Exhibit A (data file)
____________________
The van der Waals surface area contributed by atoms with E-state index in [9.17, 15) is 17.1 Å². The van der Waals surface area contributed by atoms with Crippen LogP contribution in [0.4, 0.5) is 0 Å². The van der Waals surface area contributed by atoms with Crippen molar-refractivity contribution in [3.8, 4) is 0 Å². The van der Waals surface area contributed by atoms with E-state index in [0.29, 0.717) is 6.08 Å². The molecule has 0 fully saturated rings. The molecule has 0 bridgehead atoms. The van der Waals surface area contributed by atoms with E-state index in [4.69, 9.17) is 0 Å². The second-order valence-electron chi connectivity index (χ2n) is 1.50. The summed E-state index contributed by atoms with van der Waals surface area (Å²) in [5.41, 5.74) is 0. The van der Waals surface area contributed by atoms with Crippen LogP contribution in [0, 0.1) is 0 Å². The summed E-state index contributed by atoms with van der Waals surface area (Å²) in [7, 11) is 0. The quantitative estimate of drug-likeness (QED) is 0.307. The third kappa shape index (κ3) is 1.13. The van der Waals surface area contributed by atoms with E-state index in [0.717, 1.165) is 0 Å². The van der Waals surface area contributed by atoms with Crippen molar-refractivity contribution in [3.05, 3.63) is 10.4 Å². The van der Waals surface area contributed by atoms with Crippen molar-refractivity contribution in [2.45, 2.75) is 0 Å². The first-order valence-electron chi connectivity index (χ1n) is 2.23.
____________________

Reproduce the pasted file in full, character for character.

The van der Waals surface area contributed by atoms with E-state index in [9.17, 15) is 17.1 Å². The van der Waals surface area contributed by atoms with Crippen LogP contribution in [0.4, 0.5) is 0 Å². The van der Waals surface area contributed by atoms with Crippen molar-refractivity contribution in [3.8, 4) is 0 Å². The van der Waals surface area contributed by atoms with E-state index in [0.29, 0.717) is 6.08 Å². The molecule has 0 fully saturated rings. The molecule has 0 bridgehead atoms. The van der Waals surface area contributed by atoms with E-state index in [4.69, 9.17) is 0 Å². The second-order valence-electron chi connectivity index (χ2n) is 1.50. The summed E-state index contributed by atoms with van der Waals surface area (Å²) in [5.41, 5.74) is 0. The van der Waals surface area contributed by atoms with Crippen LogP contribution in [0, 0.1) is 0 Å². The summed E-state index contributed by atoms with van der Waals surface area (Å²) in [7, 11) is 0. The quantitative estimate of drug-likeness (QED) is 0.307. The third kappa shape index (κ3) is 1.13. The van der Waals surface area contributed by atoms with E-state index in [0.717, 1.165) is 0 Å². The van der Waals surface area contributed by atoms with Crippen molar-refractivity contribution in [3.05, 3.63) is 10.4 Å². The van der Waals surface area contributed by atoms with Crippen molar-refractivity contribution in [2.45, 2.75) is 0 Å². The first-order valence-electron chi connectivity index (χ1n) is 2.23.